Researchers to spark green revolution in space travel with new rocket fuel

8 Apr 20191.93k Views

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SpaceX’s Iridium-8 mission taking off. Image: SpaceX

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Could rocket fuel go green? Researchers in the US have revealed a new fuel concept substantially cleaner and safer than the one we’ve been using for decades.

The technology behind the launches of spacecraft and humans out of Earth’s orbit has remained pretty much unchanged for decades, and the same goes for rocket fuel.

While currently the best way of overcoming the challenge of gravity, rocket fuel remains a highly pollutive substance, as documented last year by Ian Whittaker, a lecturer at Nottingham Trent University.

However, new research published to Science Advances by a team from McGill University in Canada showed it may be possible to create a new type of rocket fuel that is both much cleaner and safer than traditional hypergolic fuels, all while producing the same amount of thrust.

This new fuel uses simple chemical ‘triggers’ to unlock the energy of porous solids known as metal organic frameworks (MOFs), recently seen in the major hybrid ‘super plant’ breakthrough.

In hypergolic fuels, energy is released in enormous quantities when the fuel comes in contact with an oxidiser. These fuels rely on hydrazine, a highly toxic and dangerously unstable chemical compound made up of a combination of nitrogen and hydrogen atoms. Also, hydrazine-based fuels are considered so carcinogenic that the crew responsible for working with them must wear the most protective hazardous materials suits possible.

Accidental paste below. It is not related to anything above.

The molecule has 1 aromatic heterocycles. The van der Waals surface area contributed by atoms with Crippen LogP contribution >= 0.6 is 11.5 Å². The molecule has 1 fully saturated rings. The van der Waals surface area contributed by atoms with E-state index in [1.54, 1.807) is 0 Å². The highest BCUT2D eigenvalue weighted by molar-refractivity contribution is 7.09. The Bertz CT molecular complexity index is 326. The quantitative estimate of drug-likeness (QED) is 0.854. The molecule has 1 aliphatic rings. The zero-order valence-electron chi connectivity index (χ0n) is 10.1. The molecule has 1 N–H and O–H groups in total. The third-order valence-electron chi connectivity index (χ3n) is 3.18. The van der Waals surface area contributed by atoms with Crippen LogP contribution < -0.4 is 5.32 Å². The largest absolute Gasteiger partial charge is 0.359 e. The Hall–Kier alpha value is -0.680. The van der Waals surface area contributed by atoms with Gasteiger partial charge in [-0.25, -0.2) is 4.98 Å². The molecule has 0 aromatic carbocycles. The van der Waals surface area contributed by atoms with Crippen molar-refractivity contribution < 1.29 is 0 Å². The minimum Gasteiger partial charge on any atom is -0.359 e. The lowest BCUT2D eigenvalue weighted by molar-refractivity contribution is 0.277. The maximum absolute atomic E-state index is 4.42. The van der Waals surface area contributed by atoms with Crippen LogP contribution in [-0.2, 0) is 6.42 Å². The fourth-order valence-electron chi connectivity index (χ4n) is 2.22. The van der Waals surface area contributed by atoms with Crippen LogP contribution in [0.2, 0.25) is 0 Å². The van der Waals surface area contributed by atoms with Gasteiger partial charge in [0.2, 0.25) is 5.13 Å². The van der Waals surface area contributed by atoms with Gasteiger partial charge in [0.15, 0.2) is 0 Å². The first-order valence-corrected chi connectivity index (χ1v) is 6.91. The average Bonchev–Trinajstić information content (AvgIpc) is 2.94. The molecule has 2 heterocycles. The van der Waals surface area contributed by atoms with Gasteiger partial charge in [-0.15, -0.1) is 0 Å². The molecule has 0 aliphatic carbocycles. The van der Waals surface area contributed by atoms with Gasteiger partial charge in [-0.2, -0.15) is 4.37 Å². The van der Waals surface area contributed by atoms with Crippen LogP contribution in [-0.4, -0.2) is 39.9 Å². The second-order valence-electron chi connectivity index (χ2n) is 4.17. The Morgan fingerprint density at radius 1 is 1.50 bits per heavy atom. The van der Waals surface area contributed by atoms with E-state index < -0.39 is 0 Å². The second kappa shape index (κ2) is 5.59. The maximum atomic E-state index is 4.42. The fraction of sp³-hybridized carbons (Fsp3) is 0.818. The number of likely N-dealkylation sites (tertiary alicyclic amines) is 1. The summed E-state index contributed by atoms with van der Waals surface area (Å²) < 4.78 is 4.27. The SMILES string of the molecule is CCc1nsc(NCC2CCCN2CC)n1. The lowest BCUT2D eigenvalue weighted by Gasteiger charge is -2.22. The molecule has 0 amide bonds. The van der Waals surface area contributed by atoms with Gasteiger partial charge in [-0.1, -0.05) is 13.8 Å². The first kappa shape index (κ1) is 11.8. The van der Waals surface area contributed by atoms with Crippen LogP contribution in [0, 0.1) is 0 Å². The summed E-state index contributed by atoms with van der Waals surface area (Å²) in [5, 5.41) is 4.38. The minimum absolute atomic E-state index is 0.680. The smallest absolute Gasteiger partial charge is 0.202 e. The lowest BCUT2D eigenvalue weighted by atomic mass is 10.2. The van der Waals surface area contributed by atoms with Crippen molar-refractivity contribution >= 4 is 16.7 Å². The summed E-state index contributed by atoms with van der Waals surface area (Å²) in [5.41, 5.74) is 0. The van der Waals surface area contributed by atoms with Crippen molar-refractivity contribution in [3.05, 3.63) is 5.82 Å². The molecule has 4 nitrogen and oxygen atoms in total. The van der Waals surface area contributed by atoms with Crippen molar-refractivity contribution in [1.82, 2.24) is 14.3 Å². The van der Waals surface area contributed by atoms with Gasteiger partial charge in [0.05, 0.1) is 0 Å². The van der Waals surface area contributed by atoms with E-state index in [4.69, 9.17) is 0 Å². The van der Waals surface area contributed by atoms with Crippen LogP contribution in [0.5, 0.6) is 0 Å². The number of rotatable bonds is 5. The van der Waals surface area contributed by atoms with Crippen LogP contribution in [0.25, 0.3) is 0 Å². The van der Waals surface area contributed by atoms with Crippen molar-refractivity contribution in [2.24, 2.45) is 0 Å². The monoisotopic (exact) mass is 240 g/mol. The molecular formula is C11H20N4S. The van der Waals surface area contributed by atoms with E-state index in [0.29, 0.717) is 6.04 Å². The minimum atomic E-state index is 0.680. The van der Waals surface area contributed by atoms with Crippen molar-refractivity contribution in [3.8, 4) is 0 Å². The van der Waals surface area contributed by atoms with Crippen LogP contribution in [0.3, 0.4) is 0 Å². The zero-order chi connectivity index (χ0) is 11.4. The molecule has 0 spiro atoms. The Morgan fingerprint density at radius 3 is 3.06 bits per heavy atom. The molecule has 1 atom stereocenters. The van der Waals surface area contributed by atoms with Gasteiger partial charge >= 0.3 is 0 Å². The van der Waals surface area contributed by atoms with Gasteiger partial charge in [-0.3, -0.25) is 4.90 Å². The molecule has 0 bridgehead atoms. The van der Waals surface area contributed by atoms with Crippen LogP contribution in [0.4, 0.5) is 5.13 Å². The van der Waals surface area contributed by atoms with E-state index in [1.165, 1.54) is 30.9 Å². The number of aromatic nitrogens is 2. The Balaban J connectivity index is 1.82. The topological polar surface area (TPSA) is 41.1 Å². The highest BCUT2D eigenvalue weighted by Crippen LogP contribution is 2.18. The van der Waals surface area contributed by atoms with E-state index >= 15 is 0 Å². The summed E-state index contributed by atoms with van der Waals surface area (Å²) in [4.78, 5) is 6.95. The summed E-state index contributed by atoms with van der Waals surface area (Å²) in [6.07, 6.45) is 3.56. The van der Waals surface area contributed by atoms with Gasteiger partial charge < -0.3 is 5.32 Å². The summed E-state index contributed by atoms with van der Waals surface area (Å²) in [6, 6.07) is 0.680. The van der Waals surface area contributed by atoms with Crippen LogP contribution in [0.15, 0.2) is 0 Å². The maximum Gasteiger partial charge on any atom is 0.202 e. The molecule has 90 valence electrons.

Over the course of a year, space launches release more than 12,000 tonnes of hydrazine into Earth’s atmosphere, according to the McGill University team. MOFs, however, do not require hydrazine, making this new solution more viable as space travel only increases in the decades ahead.

“Although we are still in the early stages of working with these materials in the lab, these results open up the possibility of developing a class of new, clean and highly tuneable hypergolic fuels for the aerospace industry,” said the study’s first author, Hatem Titi.

Updated, 9.20am, 9 April 2019: This article has been amended to reflect that McGill University is in Canada, not the US.

Colm Gorey is a journalist with Siliconrepublic.com

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